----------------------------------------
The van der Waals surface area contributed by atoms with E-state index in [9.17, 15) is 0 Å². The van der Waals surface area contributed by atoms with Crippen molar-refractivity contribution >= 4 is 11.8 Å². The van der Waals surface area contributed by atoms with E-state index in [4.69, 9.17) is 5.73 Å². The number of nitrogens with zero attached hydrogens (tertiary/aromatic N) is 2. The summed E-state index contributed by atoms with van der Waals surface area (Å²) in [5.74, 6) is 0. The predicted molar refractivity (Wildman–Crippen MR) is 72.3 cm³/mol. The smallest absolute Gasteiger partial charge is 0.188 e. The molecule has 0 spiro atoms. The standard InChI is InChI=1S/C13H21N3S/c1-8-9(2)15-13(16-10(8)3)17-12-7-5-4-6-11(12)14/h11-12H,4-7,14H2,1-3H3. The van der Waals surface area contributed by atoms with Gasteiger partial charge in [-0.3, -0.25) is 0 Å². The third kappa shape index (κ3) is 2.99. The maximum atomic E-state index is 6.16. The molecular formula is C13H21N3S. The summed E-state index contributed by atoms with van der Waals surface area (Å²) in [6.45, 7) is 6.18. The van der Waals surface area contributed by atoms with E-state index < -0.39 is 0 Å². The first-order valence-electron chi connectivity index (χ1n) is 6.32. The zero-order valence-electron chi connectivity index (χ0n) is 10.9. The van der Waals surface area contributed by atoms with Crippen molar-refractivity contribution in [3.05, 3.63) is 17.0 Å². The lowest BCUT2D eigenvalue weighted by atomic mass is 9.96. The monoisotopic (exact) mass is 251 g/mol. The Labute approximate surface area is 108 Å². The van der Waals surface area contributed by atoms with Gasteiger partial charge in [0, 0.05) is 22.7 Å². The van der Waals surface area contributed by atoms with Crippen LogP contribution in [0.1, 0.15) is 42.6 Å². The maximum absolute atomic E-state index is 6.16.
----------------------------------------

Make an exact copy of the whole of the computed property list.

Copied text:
The van der Waals surface area contributed by atoms with E-state index in [9.17, 15) is 0 Å². The van der Waals surface area contributed by atoms with Crippen molar-refractivity contribution >= 4 is 11.8 Å². The van der Waals surface area contributed by atoms with E-state index in [4.69, 9.17) is 5.73 Å². The number of nitrogens with zero attached hydrogens (tertiary/aromatic N) is 2. The summed E-state index contributed by atoms with van der Waals surface area (Å²) in [5.74, 6) is 0. The predicted molar refractivity (Wildman–Crippen MR) is 72.3 cm³/mol. The smallest absolute Gasteiger partial charge is 0.188 e. The molecule has 0 spiro atoms. The standard InChI is InChI=1S/C13H21N3S/c1-8-9(2)15-13(16-10(8)3)17-12-7-5-4-6-11(12)14/h11-12H,4-7,14H2,1-3H3. The van der Waals surface area contributed by atoms with Gasteiger partial charge in [-0.3, -0.25) is 0 Å². The third kappa shape index (κ3) is 2.99. The maximum atomic E-state index is 6.16. The molecular formula is C13H21N3S. The summed E-state index contributed by atoms with van der Waals surface area (Å²) in [6.45, 7) is 6.18. The van der Waals surface area contributed by atoms with E-state index < -0.39 is 0 Å². The first-order valence-electron chi connectivity index (χ1n) is 6.32. The zero-order valence-electron chi connectivity index (χ0n) is 10.9. The van der Waals surface area contributed by atoms with Crippen molar-refractivity contribution in [3.05, 3.63) is 17.0 Å². The lowest BCUT2D eigenvalue weighted by atomic mass is 9.96. The monoisotopic (exact) mass is 251 g/mol. The Labute approximate surface area is 108 Å². The van der Waals surface area contributed by atoms with Gasteiger partial charge in [0, 0.05) is 22.7 Å². The van der Waals surface area contributed by atoms with Crippen LogP contribution in [0.1, 0.15) is 42.6 Å². The maximum absolute atomic E-state index is 6.16.